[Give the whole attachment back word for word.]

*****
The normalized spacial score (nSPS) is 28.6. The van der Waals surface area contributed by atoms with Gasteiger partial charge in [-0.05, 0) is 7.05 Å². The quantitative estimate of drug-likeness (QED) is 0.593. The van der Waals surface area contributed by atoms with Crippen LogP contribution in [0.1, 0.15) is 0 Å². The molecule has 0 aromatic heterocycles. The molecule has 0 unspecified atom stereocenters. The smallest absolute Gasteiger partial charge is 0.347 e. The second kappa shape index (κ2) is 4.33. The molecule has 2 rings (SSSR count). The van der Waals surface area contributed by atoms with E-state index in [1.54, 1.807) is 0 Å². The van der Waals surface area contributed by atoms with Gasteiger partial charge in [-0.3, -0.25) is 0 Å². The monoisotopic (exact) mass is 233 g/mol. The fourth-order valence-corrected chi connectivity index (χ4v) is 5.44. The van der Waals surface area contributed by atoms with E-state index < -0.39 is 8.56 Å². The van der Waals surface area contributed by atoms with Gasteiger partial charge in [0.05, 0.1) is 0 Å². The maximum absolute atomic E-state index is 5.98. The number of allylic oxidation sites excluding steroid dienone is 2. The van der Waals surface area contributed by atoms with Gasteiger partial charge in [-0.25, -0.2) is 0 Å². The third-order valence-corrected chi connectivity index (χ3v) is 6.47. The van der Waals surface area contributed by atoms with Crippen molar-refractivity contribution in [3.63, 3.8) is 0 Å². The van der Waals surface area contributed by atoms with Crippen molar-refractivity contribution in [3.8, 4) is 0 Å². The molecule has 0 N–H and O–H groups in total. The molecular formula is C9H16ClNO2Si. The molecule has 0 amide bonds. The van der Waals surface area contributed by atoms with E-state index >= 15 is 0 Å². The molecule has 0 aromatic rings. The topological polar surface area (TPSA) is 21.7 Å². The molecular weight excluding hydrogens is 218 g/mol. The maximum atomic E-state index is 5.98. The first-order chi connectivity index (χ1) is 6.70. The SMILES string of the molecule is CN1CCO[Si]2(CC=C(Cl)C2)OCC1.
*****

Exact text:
The normalized spacial score (nSPS) is 28.6. The van der Waals surface area contributed by atoms with Gasteiger partial charge in [-0.05, 0) is 7.05 Å². The quantitative estimate of drug-likeness (QED) is 0.593. The van der Waals surface area contributed by atoms with Crippen LogP contribution in [0.1, 0.15) is 0 Å². The molecule has 0 aromatic heterocycles. The molecule has 0 unspecified atom stereocenters. The smallest absolute Gasteiger partial charge is 0.347 e. The second kappa shape index (κ2) is 4.33. The molecule has 2 rings (SSSR count). The van der Waals surface area contributed by atoms with E-state index in [1.54, 1.807) is 0 Å². The van der Waals surface area contributed by atoms with Gasteiger partial charge in [-0.3, -0.25) is 0 Å². The monoisotopic (exact) mass is 233 g/mol. The fourth-order valence-corrected chi connectivity index (χ4v) is 5.44. The van der Waals surface area contributed by atoms with E-state index < -0.39 is 8.56 Å². The van der Waals surface area contributed by atoms with Gasteiger partial charge in [0.05, 0.1) is 0 Å². The maximum absolute atomic E-state index is 5.98. The number of allylic oxidation sites excluding steroid dienone is 2. The van der Waals surface area contributed by atoms with Gasteiger partial charge in [-0.25, -0.2) is 0 Å². The third-order valence-corrected chi connectivity index (χ3v) is 6.47. The van der Waals surface area contributed by atoms with Crippen molar-refractivity contribution in [3.63, 3.8) is 0 Å². The van der Waals surface area contributed by atoms with Crippen molar-refractivity contribution in [3.8, 4) is 0 Å². The molecule has 0 N–H and O–H groups in total. The molecular formula is C9H16ClNO2Si. The molecule has 0 amide bonds. The van der Waals surface area contributed by atoms with E-state index >= 15 is 0 Å². The molecule has 0 aromatic rings. The topological polar surface area (TPSA) is 21.7 Å². The molecular weight excluding hydrogens is 218 g/mol. The maximum atomic E-state index is 5.98. The first-order chi connectivity index (χ1) is 6.70. The SMILES string of the molecule is CN1CCO[Si]2(CC=C(Cl)C2)OCC1.